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European Digital Identity Wallet: risks and benefits

22 February 2023

The European Digital Identity is creating some interest and enthusiasm, but there are still many issues to be resolved.

The implementation of the EUDI Wallet generates interest and enthusiasm, but risks and benefits must be taken into account in order to create a balanced and useful ecosystem for citizens.

In this article:

An important new phase for the implementation of the European Digital Identity Wallet will commence in early 2023. The consortia that will work on the use cases were selected in December, and we will see the results of the large-scale pilots by the end of the year.

However, there are still many points to clear up, and some not inconsiderable concern among Italian identity providers. Although the proposal for the EUDI Wallet has been received with interest and enthusiasm all over Europe, it was acknowledged even at the most recent meeting of the Digital Identity Observatory at the Polytechnic University of Milan that there are both benefits and risks, and the introduction of the wallet was defined as an important watershed not just for the development of digital identities but also for the European digital market.

Here are the principal benefits and risks of the European Digital Identity Wallet according to companies in the sector which took part in the meeting.


1) Proximity to the self-sovereign identity model

The EUDI Wallet will be a huge step forward for the privacy of individuals. Its architecture is compliant with most of the ten principles of self-sovereign identity – the digital identity model designed to put the control and sharing of personal information entirely in the hands of the individual, in accordance with the selective disclosure principle. Greater security for individuals therefore, but not just that – even though digital identities could remain vulnerable to cyber-attacks, the European Digital Identity Wallet will still be an enormous step forward in terms of security and preventing identity theft.

2) Trust services more accessible to individuals

Another advantage of the European Wallet is the possibility it offers of incorporating all the existing identity schemes in Europe in a single access point, creating interoperability for public and private services in Europe. So it will also be easier for qualified trust service providers to offer services to individuals, including access to electronic signatures, certified emails and much more.

3) A more innovative conception of identity

The benefits of the wallet include, of course, the potential for it to present a more contemporary notion of our identity and, an important consideration, protect our personal data. Most people are not yet fully aware of the risks associated with the uncontrolled dissemination of personal data, and how they can protect themselves from identity theft. With the identity wallet and the ability to choose precisely what information to share and when, more general awareness of this aspect will hopefully be raised.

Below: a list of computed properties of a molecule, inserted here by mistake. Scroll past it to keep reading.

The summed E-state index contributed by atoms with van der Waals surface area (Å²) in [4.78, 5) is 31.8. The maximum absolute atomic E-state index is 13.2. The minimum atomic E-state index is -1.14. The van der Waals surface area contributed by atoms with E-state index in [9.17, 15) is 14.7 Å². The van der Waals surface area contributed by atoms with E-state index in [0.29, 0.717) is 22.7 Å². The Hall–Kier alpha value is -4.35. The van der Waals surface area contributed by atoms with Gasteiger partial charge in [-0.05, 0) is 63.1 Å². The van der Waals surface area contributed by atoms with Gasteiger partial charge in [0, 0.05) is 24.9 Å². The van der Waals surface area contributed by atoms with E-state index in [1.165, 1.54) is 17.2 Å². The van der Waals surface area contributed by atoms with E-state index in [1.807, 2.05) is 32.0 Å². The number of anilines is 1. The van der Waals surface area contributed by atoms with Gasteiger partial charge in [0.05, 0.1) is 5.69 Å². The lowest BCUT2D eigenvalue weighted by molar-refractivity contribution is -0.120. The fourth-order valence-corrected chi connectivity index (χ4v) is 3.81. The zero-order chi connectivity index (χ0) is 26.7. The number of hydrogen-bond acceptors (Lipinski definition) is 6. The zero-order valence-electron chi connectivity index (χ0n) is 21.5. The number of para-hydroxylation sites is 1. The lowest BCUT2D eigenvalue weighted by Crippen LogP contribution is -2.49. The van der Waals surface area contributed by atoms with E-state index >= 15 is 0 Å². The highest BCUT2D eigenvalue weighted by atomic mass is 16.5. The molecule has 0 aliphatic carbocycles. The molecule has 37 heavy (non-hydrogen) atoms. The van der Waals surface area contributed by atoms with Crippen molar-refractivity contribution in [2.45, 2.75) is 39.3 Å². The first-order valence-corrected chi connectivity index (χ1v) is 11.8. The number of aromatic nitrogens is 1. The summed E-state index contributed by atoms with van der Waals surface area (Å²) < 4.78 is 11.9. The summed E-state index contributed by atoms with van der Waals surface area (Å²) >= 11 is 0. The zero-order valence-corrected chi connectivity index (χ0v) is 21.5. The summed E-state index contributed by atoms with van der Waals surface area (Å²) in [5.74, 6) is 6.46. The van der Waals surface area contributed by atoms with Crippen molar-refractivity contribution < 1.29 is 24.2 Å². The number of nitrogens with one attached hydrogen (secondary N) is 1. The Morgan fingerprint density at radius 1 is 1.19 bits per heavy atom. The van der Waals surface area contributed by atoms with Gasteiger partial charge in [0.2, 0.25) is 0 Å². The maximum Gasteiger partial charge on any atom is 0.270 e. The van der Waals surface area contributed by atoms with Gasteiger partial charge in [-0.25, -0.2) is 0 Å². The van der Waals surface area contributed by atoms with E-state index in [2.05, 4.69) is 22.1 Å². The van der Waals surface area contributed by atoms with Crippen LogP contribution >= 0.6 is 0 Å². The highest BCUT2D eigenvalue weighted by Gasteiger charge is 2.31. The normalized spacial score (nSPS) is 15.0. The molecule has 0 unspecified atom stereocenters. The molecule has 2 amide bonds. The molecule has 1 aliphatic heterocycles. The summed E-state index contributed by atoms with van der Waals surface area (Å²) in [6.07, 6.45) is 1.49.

to the trend of data being managed by Big Tech. The new regulation likewise aims to ensure equal opportunity access to fiduciary services within the EU. Italy is the leading European country in terms of availability of Qualified Trust Service Providers – in other countries, the number is quite low.

In a nutshell, the ultimate goal of the eIDAS revision is to increase interoperability and integration amongst fiduciary services within the EU, taking a further step towards unifying the countries, and laying a foundation for the European Digital Market.


1) Decline of national identity systems 

It will be essential to find the right way of integrating the European Digital Identity Wallet into the existing national digital identity systems used in different EU countries. The risk is that the European wallet could render obsolete or fail to take into account the digital identities currently available to and used by individuals, which means that years of public and private financial investment, and what has been done so far in terms of ‘disclosure’ on the importance and use of these systems, will be wasted.

2) Absence of private stakeholders in the ecosystem

The absence of private stakeholders in the wallet ecosystem cannot be overlooked; quite the contrary. It is clear from the limited number of private-sector service providers which operate in the public digital identity and electronic ID market in Italy, which could be much higher. Private-sector involvement in the EUDI Wallet should be encouraged with a defined, two-way business model, which will be essential to increase the number of services accessible via wallets and consequently the uptake of the wallet itself.

3) Competition from Big Tech

The tech giants have been operating wallet logic for some time – digital payments in particular – and they already have the technological capacity as well as enormous investment capital and almost total control of the mobile devices it employs. If these advantages are not anticipated and contained, they could restrict the EU’s autonomy in defining the ecosystem, infrastructure, framework and data security of the EUDI Wallet.

In conclusion, however much interest and enthusiasm the EUDI Wallet has created, it will be important to proceed rationally and take these risks into account in order to construct an ecosystem that is balanced and above all useful for individuals.

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